UPDATED: Nunavut review board says no to Kiggavik uranium mine
Absence of definite start date raises too many ecosystemic, socio-economic questions, NIRB says
(UPDATED, 10 p.m. May 8)
After a lengthy environmental assessment process that began Jan. 16, 2009, the Nunavut Impact Review Board says Areva Canada’s proposed Kiggavik uranium mine “should not proceed at this time.”
A NIRB news release issued May 8 said that because Areva cannot provide a definite start date or development schedule for the project, an accurate assessment of future environmental and social impacts cannot be done right now.
“The Kiggavik Project as presented has no definite start date or development schedule. The board found that this adversely affected the weight and confidence which it could give to assessments of future ecosystemic and socio-economic effects,” the NIRB said in a release signed by the board’s chair, Elizabeth Copland.
The NIRB has given this recommendation to Bernard Valcourt, the minister of Aboriginal Affairs and Northern Development, in a separate letter.
Under Article 12 of the Nunavut Land Claims Agreement, Valcourt may:
• accept the report;
• reject the report on the grounds that the project is in the national or regional interest; and
• if Valcourt rejects the report, ask NIRB to consider terms and conditions that should be attached to a project approval.
But the NIRB also said today’s decision does not rule out the possibility of a uranium mine at Kiggavik in the future.
“The Board intends that the Kiggavik Project may be resubmitted for consideration at such future time when increased certainty regarding the project start date can be provided, and so enable the Board to make more definite and confident assessments having regard to the enduring significance of caribou, fish and marine wildlife for Nunavummiut,” the NIRB release said.
The NIRB’s May 8 final hearing decision, letter to Valcourt and press release are all available on the NIRB’s FTP site.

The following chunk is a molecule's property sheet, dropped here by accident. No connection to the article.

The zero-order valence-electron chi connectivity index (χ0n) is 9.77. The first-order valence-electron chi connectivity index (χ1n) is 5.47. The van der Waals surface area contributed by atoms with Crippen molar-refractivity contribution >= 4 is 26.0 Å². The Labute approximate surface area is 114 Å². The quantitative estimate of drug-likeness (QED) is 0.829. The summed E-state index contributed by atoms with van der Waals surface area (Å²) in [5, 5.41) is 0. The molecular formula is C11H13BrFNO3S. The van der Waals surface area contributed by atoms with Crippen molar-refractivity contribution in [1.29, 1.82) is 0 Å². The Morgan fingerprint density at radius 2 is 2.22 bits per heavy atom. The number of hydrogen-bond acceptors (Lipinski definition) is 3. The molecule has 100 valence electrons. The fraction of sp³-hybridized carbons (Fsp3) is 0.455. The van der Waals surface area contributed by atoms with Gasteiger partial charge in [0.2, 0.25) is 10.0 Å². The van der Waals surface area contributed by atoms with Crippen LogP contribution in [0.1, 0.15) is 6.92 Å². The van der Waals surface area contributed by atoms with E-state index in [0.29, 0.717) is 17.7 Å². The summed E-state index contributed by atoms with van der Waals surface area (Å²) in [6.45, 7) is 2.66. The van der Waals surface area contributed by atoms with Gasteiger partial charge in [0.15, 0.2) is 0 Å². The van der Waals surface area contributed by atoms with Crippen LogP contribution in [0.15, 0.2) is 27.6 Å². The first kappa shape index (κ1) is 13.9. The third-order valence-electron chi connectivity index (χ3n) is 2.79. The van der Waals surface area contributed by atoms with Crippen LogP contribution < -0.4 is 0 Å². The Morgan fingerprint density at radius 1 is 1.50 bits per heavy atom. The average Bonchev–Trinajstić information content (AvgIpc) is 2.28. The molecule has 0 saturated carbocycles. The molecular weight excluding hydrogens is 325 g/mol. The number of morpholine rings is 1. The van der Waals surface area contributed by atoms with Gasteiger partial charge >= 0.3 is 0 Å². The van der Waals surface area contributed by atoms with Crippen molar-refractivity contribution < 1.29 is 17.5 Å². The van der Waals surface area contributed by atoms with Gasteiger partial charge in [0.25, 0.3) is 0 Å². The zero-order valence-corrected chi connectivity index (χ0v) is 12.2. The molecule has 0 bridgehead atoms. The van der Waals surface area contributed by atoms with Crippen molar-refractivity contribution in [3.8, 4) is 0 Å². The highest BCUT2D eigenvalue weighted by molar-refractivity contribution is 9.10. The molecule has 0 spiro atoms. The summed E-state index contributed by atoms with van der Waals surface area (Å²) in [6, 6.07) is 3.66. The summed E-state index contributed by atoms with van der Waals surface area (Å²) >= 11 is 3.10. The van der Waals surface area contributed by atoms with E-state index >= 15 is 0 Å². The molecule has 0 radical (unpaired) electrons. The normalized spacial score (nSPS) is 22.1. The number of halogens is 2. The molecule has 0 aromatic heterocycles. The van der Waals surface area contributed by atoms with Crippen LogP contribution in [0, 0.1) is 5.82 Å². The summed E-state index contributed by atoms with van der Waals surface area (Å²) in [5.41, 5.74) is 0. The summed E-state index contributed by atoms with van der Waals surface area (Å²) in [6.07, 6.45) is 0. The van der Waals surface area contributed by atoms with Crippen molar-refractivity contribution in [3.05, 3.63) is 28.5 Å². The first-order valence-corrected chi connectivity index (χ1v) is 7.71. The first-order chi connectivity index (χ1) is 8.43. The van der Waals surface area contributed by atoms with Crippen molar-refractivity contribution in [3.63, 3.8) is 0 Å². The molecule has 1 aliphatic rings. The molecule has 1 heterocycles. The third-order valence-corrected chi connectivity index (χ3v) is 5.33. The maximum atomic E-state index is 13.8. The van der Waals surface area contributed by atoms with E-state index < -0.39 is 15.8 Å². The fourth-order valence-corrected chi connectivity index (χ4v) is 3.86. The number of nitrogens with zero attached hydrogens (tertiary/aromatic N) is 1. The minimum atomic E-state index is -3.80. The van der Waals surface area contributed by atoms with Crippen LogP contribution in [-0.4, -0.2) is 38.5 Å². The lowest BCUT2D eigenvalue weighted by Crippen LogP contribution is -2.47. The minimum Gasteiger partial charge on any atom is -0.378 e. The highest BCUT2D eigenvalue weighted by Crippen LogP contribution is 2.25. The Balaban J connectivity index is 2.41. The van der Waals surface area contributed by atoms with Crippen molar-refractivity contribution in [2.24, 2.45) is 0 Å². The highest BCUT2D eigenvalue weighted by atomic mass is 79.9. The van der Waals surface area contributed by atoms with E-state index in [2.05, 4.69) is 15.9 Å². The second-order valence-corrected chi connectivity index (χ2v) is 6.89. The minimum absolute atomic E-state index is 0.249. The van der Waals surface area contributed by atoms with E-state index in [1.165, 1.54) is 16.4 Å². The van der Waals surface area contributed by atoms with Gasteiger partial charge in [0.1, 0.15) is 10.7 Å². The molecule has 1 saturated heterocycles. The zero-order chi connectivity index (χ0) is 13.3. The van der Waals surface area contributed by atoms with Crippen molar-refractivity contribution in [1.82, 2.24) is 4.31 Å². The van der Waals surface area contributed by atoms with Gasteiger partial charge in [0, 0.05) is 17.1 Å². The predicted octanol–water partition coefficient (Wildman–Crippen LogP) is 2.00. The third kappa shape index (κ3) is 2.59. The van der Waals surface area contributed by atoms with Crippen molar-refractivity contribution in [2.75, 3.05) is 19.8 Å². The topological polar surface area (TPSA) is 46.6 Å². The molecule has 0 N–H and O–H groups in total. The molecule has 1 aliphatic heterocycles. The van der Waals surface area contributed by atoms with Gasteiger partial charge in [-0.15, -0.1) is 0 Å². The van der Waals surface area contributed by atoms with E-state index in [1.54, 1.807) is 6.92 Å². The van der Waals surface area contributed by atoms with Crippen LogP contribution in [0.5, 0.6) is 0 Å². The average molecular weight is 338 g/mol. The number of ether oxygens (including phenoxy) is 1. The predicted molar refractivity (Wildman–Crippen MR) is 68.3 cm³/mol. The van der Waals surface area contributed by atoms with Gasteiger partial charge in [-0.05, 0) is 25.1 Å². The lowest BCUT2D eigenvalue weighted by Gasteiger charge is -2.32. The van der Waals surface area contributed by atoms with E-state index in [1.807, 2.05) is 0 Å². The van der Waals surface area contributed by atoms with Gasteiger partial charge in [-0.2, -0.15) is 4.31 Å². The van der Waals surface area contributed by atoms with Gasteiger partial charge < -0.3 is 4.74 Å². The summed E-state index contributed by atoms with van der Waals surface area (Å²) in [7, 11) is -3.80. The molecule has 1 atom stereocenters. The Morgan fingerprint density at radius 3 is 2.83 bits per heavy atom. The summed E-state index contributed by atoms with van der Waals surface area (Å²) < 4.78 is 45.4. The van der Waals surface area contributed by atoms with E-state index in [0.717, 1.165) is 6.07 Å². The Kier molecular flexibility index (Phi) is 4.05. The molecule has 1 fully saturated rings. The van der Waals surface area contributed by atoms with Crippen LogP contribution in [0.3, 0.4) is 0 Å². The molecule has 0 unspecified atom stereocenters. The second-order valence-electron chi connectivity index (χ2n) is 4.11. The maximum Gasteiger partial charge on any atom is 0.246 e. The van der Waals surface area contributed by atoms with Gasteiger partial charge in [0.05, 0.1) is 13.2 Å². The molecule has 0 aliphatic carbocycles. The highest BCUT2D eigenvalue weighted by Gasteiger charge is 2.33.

The review board held final public hearings on the Kiggavik proposal this past March 3 to March 14 in Baker Lake, where numerous government agencies, non-governmental organizations and Baker Lake residents weighed in on Areva’s 10,000-page environmental impact statement.
Opponents of the proposal, such as the Nunavummiut Makitagunarningit group, said the Kiggavik proposal poses a serious risk to the long-term viability of the Kivalliq region’s caribou herds and that its environmental risks outweigh its economic benefits.
And the Baker Lake Hunters and Trappers Organization said Areva’s uncertain start date for the project means that the environmental review in March was essentially a waste of time.
At the start of the public hearing, the Baker Lake HTO filed a motion to have the public hearing suspended for that reason.
The Kivalliq Wildlife Board also passed a motion among its member opposing the project.
However, Areva spokesperson Barry McCallum said, this past March, that Areva firmly intends to one day build a uranium mine.
“It’s always been our plan to make a decision after the environmental assessment process,” he added. “We have been mining uranium in Canada for decades and [Kiggavik] is in our plans,” McCallum said in March.
Global uranium prices plummeted following the Fukushima Daiichi nuclear power plant disaster that hit Japan in March of 2011.
Many countries that use nuclear energy cancelled or reduced their nuclear power programs, leading to falling demand for uranium.
Right now, uranium prices sit at around $38 a pound, well below the $70 a pound price that customers paid just before the Fukushima incident.
For that reason, Areva has said that they want to develop Kiggavik only after market conditions improve.
Areva Canada had proposed to spend at least $2.1 billion to construct the mine, which has been at the exploration stage for decades.
The Kiggavik scheme, which would have been located at two sites, Kiggavik and Sissons, comprised four open pits and one underground operation, with an estimated lifespan of about 12 years, with a three to four year construction period and a decommissioning and monitoring period of about 10 years.
(More to follow)